Mail orders are also accepted! Click on the link below, download and print a copy of our Order Form and mail it to our office along with your payment.

This title can also be purchased from Booksellers Van Hoogstraten (The Hague, Netherlands) and Librairie Galignani (Paris, France).

|||Click Here for More Information About This Book |||

© Paul Gilbert @ Royal Russia. 23 May, 2012


 

 


Posted by Paul Gilbert at 6:01 PM EDT
Updated: Wednesday, 23 May 2012 6:11 PM EDT
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Saturday, 12 May 2012
The Diary of Emperor Nikolai II: Volume 1: 1894-1904
Topic: Books

 

This is the first volume of the first complete publication of the diaries of Emperor Nikolai II. The first volume covers the years 1894-1904, and includes more than a thousand people he was in direct communication with. Nikolai started to keep diaries at the age of thirteen; it was a cultural norm of the Russian Imperial family and members of the nobility at that time. Only fifty diaries of Emperor Nikolai II survived, from the years 1882-85 and 1887-June 1918. Nikolai showed his diaries to no one, but made an exemption for his bride and then wife Aleksandra Fedorovna. The first volume of this set of diaries preserves the original orthography and is provided with comments and translations where necessary.

Imported from Russia, this book offers more than 1,100 pages. The diary has been edited by Sergei Mironenko, author and historian, Director of the State Archive of the Russian Federation (GARF) in Moscow. Text is in Russian.

 

|||Click Here to Order Your Copy |||

 

© Royal Russia. 10 May, 2012

 


 


Posted by Paul Gilbert at 8:27 AM EDT
Updated: Saturday, 12 May 2012 8:38 AM EDT
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Monday, 7 May 2012
Hvidore: A Royal Retreat
Topic: Books

 

The Dowager Empress Marie at her beloved Hvidore 

In 1906 Queen Alexandra of Great Britain and her sister, the Dowager Empress Marie Feodorovna of Russia purchased Hvidore, a villa on the Danish coast, as their private home. Until 1914, the sisters visited the property every autumn, entertaining friends and many royal relatives in an informal atmosphere. It was indeed a royal retreat.

The First World War put an end to these happy times but in 1919, now exiled from Russia, the Dowager Empress Marie made the villa her home and Hvidore became her Court in exile. In 1920 she was joined by her daughter, the Grand Duchess Olga Alexandrovna and her family, who all lived at Hvidore, not always happily, until the Empress's death in 1928.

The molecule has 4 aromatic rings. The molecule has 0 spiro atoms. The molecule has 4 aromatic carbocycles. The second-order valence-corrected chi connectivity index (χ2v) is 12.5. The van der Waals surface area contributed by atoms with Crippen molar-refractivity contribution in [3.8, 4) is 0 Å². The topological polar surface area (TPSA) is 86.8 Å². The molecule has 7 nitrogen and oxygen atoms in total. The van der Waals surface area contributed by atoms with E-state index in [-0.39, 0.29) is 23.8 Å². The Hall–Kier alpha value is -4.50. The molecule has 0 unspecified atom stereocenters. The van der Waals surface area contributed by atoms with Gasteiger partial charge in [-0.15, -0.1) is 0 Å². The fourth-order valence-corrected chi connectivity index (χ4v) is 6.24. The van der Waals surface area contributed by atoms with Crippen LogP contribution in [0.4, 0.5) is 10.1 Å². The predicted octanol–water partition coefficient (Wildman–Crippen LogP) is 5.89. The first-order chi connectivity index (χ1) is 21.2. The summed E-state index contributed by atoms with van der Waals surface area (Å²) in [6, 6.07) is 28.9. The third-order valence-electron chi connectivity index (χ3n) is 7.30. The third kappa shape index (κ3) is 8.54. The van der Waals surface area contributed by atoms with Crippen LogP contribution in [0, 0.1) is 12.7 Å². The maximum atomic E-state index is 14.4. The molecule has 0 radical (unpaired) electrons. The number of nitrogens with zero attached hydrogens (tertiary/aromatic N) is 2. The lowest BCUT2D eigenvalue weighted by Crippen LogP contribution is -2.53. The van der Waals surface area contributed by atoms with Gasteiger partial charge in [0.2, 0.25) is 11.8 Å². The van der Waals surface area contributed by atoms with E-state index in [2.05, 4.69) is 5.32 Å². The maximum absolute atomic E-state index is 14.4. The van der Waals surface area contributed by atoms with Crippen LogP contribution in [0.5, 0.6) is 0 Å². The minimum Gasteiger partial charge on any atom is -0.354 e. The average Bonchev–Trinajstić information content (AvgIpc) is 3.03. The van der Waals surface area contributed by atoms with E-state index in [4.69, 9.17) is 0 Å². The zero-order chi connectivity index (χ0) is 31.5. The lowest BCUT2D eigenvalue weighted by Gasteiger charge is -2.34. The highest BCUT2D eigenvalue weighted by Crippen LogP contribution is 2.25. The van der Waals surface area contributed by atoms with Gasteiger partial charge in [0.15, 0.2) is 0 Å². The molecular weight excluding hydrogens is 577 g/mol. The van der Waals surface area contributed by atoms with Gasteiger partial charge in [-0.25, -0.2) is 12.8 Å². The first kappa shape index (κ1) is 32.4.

Hvidore: A Royal Retreat tells the story of the purchase, renovation, the many royal visitors and finally the sale of this forgotten royal home. This beautiful and informative book is filled with magnificent original photographs from a private collection.

|||Click Here to Order Your Copy |||

© Paul Gilbert Bookseller. 07 May, 2012



Posted by Paul Gilbert at 8:00 AM EDT
Updated: Monday, 7 May 2012 8:14 AM EDT
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Sunday, 29 April 2012
Imperial Residences in Poland
Topic: Books

 

Just this past week, I received an unexpected gift from a kind supporter of Royal Russia living in Poland. The parcel contained two large hard cover books on the Imperial residences of Spala and Bialowieza.

The first book, Spala: An Imperial Residence contains 144 pages and is divided into two parts, one for the Emperor Alexander III, the other for the Emperor Nicholas II. More than 200 photographs show each sovereign with his respective family in residence at Spala.

The second book (and my personal favourite), Bialowieza: An Imperial Residence contains 124 pages, and offers more than 250 photographs. Of importance is An ablum of photographs by Z. Karasik made for Grand Duke Vladimir Alexandrovich, which shows the interiors of this unique Gothic-style hunting palace. Also of interest is The Bialowieza Railroad, a section containing archival photographs of the Imperial train.

Overall, the quality of both books is very impressive. The text of each book is written in three languages: English, Polish and Russian. Many of the photographs are new to me. The selection of photographs of the interiors of both Imperial residences is exceptional to say the very least!

Sadly, neither residence has survived. However, we must be grateful that these outstanding collection of photographs published in these two magnificent volumes have. They allow us to have a more comprehensive appreciation for these two residences that were cherished by the last two Russian sovereigns and their families.

© Paul Gilbert @ Royal Russia. 29 April, 2012



Posted by Paul Gilbert at 3:29 PM EDT